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In mathematics, the graph of a function f is the set of ordered pairs (x, y), where f(x) = y. In the common case where x and f(x) are real numbers, these pairs are Cartesian coordinates of points in two-dimensional space and thus form a subset of this plane.

In the case of functions of two variables, that is functions whose domain consists of pairs (x, y), the graph usually refers to the set of ordered triples (x, y, z) where f(x, y) = z, instead of the pairs ((x, y), z) as in the definition above. This set is a subset of three-dimensional space; for a continuous real-valued function of two real variables, it is a surface.

A graph of a function is a special case of a relation.

In science, engineering, technology, finance, and other areas, graphs are tools used for many purposes. In the simplest case one variable is plotted as a function of another, typically using rectangular axes; see Plot (graphics) for details.

In the modern foundations of mathematics, and, typically, in set theory, a function is actually equal to its graph.[1] However, it is often useful to see functions as mappings,[2] which consist not only of the relation between input and output, but also which set is the domain, and which set is the codomain. For example, to say that a function is onto (surjective) or not the codomain should be taken into account. The graph of a function on its own doesn't determine the codomain. It is common[3] to use both terms function and graph of a function since even if considered the same object, they indicate viewing it from a different perspective.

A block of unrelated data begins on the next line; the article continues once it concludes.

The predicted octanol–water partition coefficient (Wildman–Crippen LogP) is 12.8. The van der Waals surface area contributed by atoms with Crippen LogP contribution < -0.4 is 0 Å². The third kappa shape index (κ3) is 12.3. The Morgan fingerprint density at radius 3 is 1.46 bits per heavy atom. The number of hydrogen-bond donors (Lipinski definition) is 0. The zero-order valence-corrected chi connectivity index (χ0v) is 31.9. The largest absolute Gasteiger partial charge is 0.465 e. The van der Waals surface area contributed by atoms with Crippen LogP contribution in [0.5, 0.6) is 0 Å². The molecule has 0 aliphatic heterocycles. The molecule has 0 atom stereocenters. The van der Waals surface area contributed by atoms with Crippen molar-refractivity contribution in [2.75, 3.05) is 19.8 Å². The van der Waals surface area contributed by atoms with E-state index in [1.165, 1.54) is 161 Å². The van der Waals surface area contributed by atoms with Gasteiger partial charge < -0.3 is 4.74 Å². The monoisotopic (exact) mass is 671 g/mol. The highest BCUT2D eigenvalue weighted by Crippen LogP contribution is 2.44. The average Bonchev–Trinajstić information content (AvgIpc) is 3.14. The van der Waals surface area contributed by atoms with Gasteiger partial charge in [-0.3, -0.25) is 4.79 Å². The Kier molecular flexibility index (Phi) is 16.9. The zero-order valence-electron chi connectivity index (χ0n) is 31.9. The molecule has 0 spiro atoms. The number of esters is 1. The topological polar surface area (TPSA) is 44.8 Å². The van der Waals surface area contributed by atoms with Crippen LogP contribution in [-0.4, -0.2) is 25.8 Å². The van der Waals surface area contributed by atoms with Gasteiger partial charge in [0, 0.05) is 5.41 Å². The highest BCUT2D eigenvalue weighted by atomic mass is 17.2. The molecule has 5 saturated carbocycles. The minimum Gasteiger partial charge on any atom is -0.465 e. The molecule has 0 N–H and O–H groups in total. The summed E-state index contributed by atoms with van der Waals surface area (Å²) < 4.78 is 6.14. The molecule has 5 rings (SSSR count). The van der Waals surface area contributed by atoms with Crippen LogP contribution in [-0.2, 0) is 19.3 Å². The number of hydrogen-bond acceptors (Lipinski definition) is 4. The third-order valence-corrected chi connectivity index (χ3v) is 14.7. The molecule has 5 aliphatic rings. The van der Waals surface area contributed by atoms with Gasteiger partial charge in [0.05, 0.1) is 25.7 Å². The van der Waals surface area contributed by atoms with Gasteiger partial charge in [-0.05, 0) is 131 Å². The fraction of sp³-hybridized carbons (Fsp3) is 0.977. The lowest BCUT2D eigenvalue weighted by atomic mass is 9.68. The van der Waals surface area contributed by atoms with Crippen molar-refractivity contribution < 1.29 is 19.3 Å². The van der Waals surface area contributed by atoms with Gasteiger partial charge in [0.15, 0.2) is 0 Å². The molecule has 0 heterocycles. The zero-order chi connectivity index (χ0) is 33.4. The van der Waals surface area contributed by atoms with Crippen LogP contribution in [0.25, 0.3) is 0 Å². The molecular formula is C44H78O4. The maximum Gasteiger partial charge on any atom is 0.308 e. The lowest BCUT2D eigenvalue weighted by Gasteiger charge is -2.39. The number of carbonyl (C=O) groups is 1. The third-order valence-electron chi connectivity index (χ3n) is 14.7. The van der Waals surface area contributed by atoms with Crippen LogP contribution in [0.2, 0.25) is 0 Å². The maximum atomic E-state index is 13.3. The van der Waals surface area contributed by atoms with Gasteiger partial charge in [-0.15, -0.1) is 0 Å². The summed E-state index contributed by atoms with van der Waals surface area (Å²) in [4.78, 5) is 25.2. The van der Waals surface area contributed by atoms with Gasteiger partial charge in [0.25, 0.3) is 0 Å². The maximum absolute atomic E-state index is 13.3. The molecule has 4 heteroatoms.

Graph of the function f(x) = x4 − 4x over the interval [−2,+3]. Also shown are the two real roots and the local minimum that are in the interval.

Definition

Given a mapping , in other words a function together with its domain and codomain , the graph of the mapping is[4] the set

,

which is a subset of

A graph of a function is a special case of a relation.

In science, engineering, technology, finance, and other areas, graphs are tools used for many purposes. In the simplest case one variable is plotted as a function of another, typically using rectangular axes; see Plot (graphics) for details.

In the modern foundations of mathematics, and, typically, in set theory, a function is actually equal to its graph.[1] However, it is often useful to see functions as mappings,[2] which consist not only of the relation between input and output, but also which set is the domain, and which set is the codomain. For example, to say that a function is onto (surjective) or not the codomain should be taken into account. The graph of a function on its own doesn't determine the codomain. It is common[3] to use both terms function and graph of a function since even if considered the same object, they indicate viewing it from a different perspective.

Given a mapping , in other words a function together with its domain and codomain , the graph of the mapping is[4] the set

,

which is a subset of . In the abstract definition of a function, . In the abstract definition of a function, is actually equal to .

One can observe that, if, , then the graph is a subset of (strictly speaking it is , but one can embed it with the natural isomorphism).

The graph of the function defined by